What We Are Reading Today: The Heart Goes Last, by Margaret Atwood

Updated 08 June 2018
0

What We Are Reading Today: The Heart Goes Last, by Margaret Atwood

Canadian novelist Margaret Atwood has long been the doyenne of post-apocalyptic fiction. But as society becomes ever more mired in global concerns such as the march of AI, data theft and hyper-capitalism, Atwood’s ideas, which were once viewed as fanciful dystopian notions of the future, now appear as uncomfortable harbingers of a more-than-plausible reality.

In the first 10 pages of The Heart Goes Last, married couple Stan and Charmaine are living in their car in what has become a lost rustbelt America. A whole generation is trying to stay afloat in the midst of economic and social collapse. So when they see an advertisement for The Positron Project in the town of Consilience — a social experiment offering stable jobs and a home of their own — they sign up immediately. All they have to do in return for this suburban paradise is give up their freedom every second month, swapping their home for a prison cell. What could possibly go wrong?

Atwood artfully navigates the reader through an exhilarating journey into a world where the values of autonomy and self-identity have been blithely swapped for home comforts. Atwood asks: “Sustenance, but at what cost?” Soon the pressures of conformity, mistrust and guilt take over and Positron looks less like a dream and more like a chilling prophecy.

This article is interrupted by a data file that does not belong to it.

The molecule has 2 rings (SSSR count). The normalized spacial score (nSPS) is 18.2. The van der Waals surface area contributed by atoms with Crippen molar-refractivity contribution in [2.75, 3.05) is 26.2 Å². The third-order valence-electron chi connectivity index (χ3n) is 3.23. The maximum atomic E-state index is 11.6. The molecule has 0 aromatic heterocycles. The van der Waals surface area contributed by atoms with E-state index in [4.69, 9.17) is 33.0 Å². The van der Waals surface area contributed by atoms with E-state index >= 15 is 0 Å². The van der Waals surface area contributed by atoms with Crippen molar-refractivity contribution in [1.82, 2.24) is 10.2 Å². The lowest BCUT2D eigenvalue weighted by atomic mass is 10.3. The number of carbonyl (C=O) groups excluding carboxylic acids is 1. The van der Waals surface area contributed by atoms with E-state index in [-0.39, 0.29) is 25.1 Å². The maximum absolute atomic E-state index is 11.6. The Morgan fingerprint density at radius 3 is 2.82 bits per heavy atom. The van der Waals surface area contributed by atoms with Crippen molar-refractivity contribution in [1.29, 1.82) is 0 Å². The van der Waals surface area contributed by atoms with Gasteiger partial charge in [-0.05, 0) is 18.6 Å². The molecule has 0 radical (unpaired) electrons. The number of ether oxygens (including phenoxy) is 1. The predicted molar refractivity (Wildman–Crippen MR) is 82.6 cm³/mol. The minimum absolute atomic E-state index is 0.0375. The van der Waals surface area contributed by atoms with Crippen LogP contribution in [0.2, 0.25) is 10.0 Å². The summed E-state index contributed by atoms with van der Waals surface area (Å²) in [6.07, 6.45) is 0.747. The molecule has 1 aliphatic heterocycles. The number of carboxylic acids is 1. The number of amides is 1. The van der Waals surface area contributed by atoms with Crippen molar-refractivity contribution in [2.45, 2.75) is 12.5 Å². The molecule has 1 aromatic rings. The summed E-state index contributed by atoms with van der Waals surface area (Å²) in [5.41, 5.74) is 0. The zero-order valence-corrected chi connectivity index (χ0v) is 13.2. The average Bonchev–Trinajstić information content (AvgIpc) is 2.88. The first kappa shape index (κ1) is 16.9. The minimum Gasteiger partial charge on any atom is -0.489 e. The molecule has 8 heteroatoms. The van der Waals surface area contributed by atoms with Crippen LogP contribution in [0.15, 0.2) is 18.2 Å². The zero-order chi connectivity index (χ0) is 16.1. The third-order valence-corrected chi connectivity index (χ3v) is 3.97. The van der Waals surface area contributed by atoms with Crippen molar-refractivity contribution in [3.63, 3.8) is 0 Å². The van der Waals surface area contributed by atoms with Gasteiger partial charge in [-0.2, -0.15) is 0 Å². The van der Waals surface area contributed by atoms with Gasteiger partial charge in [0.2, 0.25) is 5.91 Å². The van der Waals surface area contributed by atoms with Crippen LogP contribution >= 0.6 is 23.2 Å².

What We Are Reading Today: How to Fall Slower Than Gravity

Updated 14 November 2018
0

What We Are Reading Today: How to Fall Slower Than Gravity

Author: Paul J. Nahin

Paul Nahin is a master at explaining odd phenomena through straightforward mathematics. In this collection of 26 intriguing problems, he explores how mathematical physicists think. Always entertaining, the problems range from ancient catapult conundrums to the puzzling physics of a very peculiar kind of glass called NASTYGLASS— and from dodging trucks to why raindrops fall slower than the rate of gravity. The questions raised may seem impossible to answer at first and may require an unexpected twist in reasoning, but sometimes their solutions are surprisingly simple. Nahin’s goal, however, is always to guide readers— who will need only to have studied advanced high school math and physics— in expanding their mathematical thinking to make sense of the curiosities of the physical world.
The problems are in the first part of the book and the solutions are in the second, so that readers may challenge themselves to solve the questions on their own before looking at the explanations. The problems show how mathematics — including algebra, trigonometry, geometry, and calculus — can be united with physical laws to solve both real and theoretical problems.

Historical anecdotes woven throughout the book bring alive the circumstances and people involved in some amazing discoveries and achievements.
More than a puzzle book, this work will immerse you in the delights of scientific history while honing your math skills.
Paul J. Nahin is the author of many popular math books, including In Praise of Simple Physics, Dr. Euler’s Fabulous Formula, and An Imaginary Tale (all Princeton).